When you think of food in Norway today, what's the first thing that comes to mind? Pristine fillets of smoked salmon? Reindeer stew? Brown cheese? Not me. You see for me, it's sushi. Yup, Norway has enthusiastically embraced this global trend and is eating the Japanese delicacy with vigorous zeal. I'm even beginning to think that sushi has become this country's new unofficial national dish (surpassing frozen pizza and hot dogs in the process). It's particularly evident in Oslo, where it seems everywhere you look another sushi restaurant is popping up.
Now don't get me wrong, I love sushi. I mean I really, really, really love sushi. But, sadly, let's just say that at many 'sushi' places in Norway you'd also be able to order a side of tom yam soup or chicken chop suey to go with your halibut nigiri. In other words, there are too many places knocking out generic 'Asian' dishes that happen to include pieces of badly cut fish sitting on blocks of cold gritty rice. So, when news of Oslo's latest Japanese restaurant, Hanami, reached me, you can forgive me for initially being somewhat less than ecstatic.
Hanami opened in September 2011 in Oslo's Tjuvholmen area, overlooking the pristine waters of the Oslofjord. Clearly inspired by the likes of the Nobu, Zuma and Roka restaurant chains, Hanami is billed as a modern Japanese fusion restaurant, serving sushi & sashimi, small "izakaya-style" dishes, as well as grilled food from their robata grill.
The menu at Hanami seems familiar. Very familiar. I know that imitation is meant to be the sincerest form of flattery, but some of the dishes border on being outright replications of those at Nobu, Zuma, and Roka. In fact, dishes like black cod with miso, tomato ceviche, grilled chicken wings with lime, and scallops with shiso could have been lifted straight from the menus of these three restaurants.
But I suppose that nowadays this type of food is reflective of a certain genre of cooking (modern Japanese fusion) and as such can't really be viewed as proprietary or specific to any one restaurant. Either way, for an occasionally homesick Londoner like me, it's great to see these sorts of dishes on the menu of an Oslo restaurant.
Next was "Merluza Ceviche" (NKr 129 / €16.50). Here cubes of fresh hake had been briefly marinated in citrus juices and garnished with red onion, coriander, spring onion, red chillies and batons of apples. I'm a sucker for ceviche and this was a good dish with a good balance of flavours. The addition of fresh apples was a nice seasonal touch and added some pleasing sweetness.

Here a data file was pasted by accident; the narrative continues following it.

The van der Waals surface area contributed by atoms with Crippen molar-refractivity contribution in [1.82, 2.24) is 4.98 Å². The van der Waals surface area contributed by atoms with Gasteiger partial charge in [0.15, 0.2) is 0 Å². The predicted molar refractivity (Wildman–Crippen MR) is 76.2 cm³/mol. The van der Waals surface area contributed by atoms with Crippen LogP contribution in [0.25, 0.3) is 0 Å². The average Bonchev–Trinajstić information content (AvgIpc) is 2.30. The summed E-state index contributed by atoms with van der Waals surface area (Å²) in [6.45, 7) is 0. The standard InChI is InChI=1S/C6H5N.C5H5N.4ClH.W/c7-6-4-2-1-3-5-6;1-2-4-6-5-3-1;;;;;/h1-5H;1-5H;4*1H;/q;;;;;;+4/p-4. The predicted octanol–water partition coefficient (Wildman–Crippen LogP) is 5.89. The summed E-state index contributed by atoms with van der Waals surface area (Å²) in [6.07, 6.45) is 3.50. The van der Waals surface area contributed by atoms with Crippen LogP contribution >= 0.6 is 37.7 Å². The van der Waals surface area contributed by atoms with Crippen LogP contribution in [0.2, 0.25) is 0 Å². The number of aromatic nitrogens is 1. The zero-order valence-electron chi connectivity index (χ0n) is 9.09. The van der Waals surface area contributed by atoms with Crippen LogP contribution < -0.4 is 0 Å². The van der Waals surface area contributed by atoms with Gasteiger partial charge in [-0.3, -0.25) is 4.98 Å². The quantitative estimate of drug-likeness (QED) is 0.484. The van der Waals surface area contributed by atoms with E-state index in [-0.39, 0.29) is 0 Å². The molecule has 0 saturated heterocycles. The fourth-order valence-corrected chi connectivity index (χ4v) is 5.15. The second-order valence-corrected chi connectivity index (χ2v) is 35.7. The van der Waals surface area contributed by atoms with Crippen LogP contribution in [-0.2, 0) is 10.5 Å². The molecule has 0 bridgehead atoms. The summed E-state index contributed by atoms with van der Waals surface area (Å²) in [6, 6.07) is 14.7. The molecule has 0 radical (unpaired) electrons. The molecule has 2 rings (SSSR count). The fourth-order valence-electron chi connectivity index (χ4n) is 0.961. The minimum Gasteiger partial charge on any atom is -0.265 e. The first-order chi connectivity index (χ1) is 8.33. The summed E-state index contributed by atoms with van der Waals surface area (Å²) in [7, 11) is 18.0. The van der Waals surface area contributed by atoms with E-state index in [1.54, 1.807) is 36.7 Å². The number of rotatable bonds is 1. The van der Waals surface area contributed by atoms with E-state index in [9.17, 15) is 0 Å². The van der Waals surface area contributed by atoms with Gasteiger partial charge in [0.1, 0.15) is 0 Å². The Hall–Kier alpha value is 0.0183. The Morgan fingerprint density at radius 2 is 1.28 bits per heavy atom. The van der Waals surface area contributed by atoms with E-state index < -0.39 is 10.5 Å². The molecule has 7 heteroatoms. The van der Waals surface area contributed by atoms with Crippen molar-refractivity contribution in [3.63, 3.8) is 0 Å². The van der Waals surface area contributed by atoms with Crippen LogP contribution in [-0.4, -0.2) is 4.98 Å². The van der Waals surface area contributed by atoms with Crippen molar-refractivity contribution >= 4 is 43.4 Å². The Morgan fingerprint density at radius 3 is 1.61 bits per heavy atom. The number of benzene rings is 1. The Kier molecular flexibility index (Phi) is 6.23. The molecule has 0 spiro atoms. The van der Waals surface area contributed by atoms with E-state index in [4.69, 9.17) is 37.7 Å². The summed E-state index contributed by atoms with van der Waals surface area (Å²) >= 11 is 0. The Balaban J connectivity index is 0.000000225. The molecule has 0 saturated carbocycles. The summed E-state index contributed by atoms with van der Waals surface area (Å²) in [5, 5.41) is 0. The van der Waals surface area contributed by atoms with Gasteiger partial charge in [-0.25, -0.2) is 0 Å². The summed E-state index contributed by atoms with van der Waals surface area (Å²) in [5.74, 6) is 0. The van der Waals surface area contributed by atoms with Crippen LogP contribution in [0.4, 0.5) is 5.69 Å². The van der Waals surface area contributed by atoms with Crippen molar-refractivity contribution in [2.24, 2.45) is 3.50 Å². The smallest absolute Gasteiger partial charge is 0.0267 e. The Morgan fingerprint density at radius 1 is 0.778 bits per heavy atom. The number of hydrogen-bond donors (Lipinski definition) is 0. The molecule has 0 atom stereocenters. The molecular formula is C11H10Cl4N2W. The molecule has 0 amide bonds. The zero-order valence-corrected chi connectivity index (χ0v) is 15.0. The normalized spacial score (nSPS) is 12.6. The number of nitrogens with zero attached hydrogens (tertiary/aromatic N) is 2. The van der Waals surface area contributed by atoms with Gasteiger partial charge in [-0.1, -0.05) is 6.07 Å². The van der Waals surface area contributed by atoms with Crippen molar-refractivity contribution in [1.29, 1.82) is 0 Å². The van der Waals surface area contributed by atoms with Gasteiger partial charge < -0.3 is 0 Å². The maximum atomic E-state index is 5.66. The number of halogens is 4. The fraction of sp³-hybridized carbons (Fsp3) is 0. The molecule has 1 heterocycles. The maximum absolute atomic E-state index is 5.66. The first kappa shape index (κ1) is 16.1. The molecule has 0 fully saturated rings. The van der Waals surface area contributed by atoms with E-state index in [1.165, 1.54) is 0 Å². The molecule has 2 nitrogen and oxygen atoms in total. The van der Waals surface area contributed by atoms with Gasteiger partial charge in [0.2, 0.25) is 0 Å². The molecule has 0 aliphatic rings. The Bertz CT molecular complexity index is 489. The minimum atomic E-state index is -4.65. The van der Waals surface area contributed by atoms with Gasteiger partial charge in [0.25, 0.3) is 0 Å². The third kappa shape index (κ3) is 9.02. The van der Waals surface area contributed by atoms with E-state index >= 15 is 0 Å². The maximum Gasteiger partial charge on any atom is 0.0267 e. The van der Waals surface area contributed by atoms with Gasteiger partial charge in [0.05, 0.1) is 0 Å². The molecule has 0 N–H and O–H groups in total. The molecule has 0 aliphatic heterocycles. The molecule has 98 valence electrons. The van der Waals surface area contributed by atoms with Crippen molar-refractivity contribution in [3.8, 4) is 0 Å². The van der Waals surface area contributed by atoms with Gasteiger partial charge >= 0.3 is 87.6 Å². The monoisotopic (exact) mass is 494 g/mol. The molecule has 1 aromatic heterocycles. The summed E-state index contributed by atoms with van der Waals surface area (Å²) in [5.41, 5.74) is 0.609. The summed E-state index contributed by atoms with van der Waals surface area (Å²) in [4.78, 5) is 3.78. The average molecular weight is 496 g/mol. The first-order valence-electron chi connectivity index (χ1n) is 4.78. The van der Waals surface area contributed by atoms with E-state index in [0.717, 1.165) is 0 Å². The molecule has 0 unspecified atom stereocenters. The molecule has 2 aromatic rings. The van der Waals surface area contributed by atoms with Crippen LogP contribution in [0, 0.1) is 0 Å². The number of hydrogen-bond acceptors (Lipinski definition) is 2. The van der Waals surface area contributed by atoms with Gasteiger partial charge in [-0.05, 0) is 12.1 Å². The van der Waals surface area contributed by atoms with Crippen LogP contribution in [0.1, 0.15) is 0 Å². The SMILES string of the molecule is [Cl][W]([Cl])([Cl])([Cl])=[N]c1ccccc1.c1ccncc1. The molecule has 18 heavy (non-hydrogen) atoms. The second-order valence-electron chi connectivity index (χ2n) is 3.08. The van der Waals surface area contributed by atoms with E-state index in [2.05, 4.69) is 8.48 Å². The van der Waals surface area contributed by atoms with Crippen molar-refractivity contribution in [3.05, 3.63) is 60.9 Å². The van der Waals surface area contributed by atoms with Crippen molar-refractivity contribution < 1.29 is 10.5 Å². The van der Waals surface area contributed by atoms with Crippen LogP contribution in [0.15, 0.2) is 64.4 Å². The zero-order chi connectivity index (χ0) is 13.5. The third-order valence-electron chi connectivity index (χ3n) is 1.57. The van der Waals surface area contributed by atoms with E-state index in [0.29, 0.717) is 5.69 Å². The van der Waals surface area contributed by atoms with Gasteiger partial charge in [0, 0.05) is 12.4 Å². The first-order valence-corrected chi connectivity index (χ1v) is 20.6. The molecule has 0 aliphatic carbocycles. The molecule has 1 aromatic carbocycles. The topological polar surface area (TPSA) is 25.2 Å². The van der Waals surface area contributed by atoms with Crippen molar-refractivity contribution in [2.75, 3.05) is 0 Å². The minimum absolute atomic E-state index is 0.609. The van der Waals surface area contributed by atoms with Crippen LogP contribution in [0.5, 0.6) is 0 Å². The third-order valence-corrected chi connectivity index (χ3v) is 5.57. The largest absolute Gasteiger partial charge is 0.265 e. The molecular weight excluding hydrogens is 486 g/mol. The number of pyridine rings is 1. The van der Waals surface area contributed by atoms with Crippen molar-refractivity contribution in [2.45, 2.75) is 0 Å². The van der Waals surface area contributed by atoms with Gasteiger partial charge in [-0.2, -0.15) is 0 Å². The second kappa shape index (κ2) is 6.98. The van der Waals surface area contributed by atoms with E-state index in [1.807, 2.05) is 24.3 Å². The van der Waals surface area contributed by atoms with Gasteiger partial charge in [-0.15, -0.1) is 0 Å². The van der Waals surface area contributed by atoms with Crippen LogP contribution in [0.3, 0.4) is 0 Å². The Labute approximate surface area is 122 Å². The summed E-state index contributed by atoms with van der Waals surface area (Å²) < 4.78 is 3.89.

The next dish was my least favourite. Uramaki rolls of king crab and mango (NKr 135 / €17) was a somewhat odd flavour combination. However, otherwise decent sushi rolls were ruined by the liberal sprinkling of popping candy – that tired cliché that seems to keep cropping up when a kitchen is trying to be "wacky" or "zany" or some such thing. Popping candy in food is the answer to a question no one asked; it made me giggle once when I was six and once at the Fat Duck in 2001, but the joke has long since worn thin.
Thankfully, the kitchen was back on form next with a perfect example of prawn tempura (NKr 149 / €19). The fat prawns arrived piping hot and coated in a crisp and near-greaseless batter. They were, of course, served with the customary dipping sauce.
This was followed by skewers of beef and okra (NKr 169 / €21.50) that had been marinated in a sweet garlic and ginger marinade and cooked on the robata grill. The beef was nicely cooked and succulent; the robata grill imparting a pleasing smoky taste.
The next course was a real show-stopper. A lobster had been halved and doused with sea urchin and foie gras butter before being roasted in the oven (NKr 309 / €39.50). It was sensational! The butter sauce was just so silky smooth and utterly luxurious; it worked beautifully with the soft sweet flesh of the lobster. Norwegian seafood is stunning and I thought that here was a perfect case in point. So I asked the waitress where the lobster was from. "Canada", came the reply! Oh well, at least it wasn't sprinkled with popping candy.
And because we wanted to try at least one sushi dish from Hanami's extensive sushi menu, we ordered a plate of hamachi (yellowtail) nigiri (NKr 105 / €13.50). This was rather good indeed. Beautiful pieces of hamachi crowned with caviar were draped over rice that was as good as any sushi rice I've had in Japan.
To finish, a dessert of ginger crème brûlée (NKr 129 / €16.50) was fine, although the accompanying rhubarb sorbet was cloyingly sweet.
Much better was Mrs. Nibbler's dessert of chocolate fondant and milk ice cream (NKr 139 / €18). The fondant was superbly executed. Cutting into it revealed a beautiful gooey dark chocolate centre, and the milk ice cream lightened it up nicely. It was delicious.
The bill for the food alone (nine small dishes) came to a surprising NKr 1,413 (€180) for the pair of us. I suspect that given the restaurant's proximity to lots of offices, most of the clientele will be putting the tab on an expense account and won't care too much. I'm used to paying over the odds for most things in Norway, but still, Hanami seems on the expensive side for what it offers.
Cost aside, I think you have to look at Hanami in context. If you've been to the likes of Zuma and Roka then Hanami will probably come as somewhat of a disappointment. However, compare it to other Japanese restaurants in Oslo and it really shines.
I like Hanami; it's a welcome breath of fresh air in Oslo's crowded Japanese restaurant scene, and I'll certainly be back – the lobster dish alone ensures that.
Food: 7 / 10
Service: 8 / 10
Ambiance: 8 / 10
Tel: +47 22 83 10 90